Despite being well covered and made extra famous from the Cosmic Communist Constructions Photographed book, Soviet architecture continues to fascinate me. Lately, this has been brought back into the forefront by the current Soviet Modernism 1955-1991: Unknown Stories exhibition, in Vienna, running through November 2012 to February in the new year.
The Architekturzentrum Wien writes: ‘architectural (hi)stories: Soviet Modernism 1955 – 1991. Unknown Stories explores, for the first time comprehensively, the architecture of the non-Russian Soviet republics completed between the late 1950s and the end of the USSR in 1991’.
The exhibition focuses on many diverse places and cultures, nations such as Armenia, Azerbaijan, Belarus, Estonia, Georgia, Kazakhstan, Krygyzstan, Latvia, Lithuania, Moldova, Tajikistan, Turkmenistan, The Ukraine and Uzbekistan are all included to shift the common Russian-centric perspective to gain more understanding of the reach of this architectural influence. It is arguable that Soviet modern architecture of the second half of the 20th century has been marginalised in comparison to Constructivist and Stalinist architectural histories. The exhibition has targeted this gap by collaborating with local experts and architects to discover the uniqueness and particulars of this architecture and time, learning the ‘stories’ of the buildings to gain an idea of their context.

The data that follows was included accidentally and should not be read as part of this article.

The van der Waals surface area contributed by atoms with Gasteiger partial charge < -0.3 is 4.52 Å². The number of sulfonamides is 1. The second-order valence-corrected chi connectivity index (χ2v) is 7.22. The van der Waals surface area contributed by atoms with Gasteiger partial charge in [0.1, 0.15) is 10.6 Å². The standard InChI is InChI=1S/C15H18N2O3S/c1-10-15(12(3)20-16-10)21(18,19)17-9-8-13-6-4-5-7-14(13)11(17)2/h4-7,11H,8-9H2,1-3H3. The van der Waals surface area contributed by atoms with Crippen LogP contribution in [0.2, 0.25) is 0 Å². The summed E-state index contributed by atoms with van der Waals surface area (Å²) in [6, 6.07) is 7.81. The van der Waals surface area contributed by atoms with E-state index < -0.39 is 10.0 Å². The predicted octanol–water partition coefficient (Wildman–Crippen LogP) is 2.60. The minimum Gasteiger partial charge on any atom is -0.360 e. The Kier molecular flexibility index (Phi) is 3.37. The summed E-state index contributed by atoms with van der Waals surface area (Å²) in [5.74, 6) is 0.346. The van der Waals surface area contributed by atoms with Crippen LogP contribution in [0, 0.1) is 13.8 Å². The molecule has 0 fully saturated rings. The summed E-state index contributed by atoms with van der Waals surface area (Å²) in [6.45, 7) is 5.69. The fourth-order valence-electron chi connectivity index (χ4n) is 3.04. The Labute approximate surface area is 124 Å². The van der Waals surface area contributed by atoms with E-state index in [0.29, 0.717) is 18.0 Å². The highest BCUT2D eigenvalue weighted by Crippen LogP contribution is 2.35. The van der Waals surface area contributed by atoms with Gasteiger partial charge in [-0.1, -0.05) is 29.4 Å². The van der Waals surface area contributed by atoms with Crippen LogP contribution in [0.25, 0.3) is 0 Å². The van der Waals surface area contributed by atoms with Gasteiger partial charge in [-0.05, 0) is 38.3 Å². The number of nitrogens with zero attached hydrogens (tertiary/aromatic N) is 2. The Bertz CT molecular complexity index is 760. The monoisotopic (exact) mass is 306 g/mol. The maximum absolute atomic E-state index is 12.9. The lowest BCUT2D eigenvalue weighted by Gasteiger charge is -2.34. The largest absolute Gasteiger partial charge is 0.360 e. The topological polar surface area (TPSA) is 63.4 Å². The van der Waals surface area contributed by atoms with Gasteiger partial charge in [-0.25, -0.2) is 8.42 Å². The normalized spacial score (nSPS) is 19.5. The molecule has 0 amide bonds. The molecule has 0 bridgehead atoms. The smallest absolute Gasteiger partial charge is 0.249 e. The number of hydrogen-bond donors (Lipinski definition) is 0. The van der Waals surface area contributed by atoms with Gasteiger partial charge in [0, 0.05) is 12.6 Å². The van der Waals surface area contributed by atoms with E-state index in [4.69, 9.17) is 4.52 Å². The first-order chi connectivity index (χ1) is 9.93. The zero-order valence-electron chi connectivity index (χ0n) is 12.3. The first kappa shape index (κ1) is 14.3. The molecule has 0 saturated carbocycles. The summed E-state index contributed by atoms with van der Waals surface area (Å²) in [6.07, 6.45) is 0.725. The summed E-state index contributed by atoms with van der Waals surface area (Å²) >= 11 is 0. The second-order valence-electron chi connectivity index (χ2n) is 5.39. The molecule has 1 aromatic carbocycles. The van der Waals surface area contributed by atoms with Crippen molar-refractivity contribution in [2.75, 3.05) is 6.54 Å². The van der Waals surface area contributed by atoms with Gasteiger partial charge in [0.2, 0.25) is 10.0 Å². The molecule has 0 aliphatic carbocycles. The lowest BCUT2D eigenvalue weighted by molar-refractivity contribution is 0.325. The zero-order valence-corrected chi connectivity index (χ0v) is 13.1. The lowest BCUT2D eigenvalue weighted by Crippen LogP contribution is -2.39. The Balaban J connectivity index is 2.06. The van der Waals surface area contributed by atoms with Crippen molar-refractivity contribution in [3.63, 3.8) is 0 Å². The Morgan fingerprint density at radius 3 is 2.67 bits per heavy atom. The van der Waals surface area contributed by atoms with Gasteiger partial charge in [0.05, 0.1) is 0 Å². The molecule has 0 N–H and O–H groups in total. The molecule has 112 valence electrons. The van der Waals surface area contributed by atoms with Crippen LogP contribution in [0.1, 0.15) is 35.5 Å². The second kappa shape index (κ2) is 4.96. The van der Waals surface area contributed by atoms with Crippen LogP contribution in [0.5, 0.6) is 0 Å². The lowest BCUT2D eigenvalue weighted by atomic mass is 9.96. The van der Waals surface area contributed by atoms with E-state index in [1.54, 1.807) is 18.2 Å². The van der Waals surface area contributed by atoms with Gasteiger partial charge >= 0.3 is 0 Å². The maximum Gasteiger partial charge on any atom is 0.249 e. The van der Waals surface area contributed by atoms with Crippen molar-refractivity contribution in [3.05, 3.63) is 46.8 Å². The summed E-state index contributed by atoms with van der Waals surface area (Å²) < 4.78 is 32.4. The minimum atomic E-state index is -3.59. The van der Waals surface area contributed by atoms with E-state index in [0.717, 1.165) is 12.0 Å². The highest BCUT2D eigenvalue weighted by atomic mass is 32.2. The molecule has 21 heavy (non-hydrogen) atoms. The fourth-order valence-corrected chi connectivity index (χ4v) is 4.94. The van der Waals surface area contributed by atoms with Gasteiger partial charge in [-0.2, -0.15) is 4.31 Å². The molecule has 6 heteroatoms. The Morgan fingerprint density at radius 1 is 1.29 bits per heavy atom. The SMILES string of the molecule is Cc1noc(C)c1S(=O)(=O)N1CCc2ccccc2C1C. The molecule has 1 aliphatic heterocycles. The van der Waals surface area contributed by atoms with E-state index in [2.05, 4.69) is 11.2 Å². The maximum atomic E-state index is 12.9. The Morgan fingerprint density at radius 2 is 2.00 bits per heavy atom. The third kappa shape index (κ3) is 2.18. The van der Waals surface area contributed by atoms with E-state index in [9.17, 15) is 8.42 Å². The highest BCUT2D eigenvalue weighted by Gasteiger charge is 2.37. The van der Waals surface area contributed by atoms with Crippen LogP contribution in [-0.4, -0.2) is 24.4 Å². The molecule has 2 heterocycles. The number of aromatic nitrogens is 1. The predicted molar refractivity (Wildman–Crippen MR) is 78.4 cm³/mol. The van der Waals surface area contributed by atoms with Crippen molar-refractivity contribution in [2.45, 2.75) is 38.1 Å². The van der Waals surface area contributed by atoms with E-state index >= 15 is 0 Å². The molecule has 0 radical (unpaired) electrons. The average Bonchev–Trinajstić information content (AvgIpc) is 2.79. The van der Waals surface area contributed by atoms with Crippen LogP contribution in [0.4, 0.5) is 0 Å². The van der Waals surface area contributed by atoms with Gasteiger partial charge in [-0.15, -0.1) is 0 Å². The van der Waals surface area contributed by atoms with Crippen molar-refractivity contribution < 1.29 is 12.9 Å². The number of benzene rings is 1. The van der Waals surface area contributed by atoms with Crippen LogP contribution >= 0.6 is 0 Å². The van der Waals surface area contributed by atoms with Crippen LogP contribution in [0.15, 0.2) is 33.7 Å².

These images a selection from the exhibition. Seemingly from a world of sci-fi these fascinating structures, boggle the mind at their conception and mark a distinctive era for the East.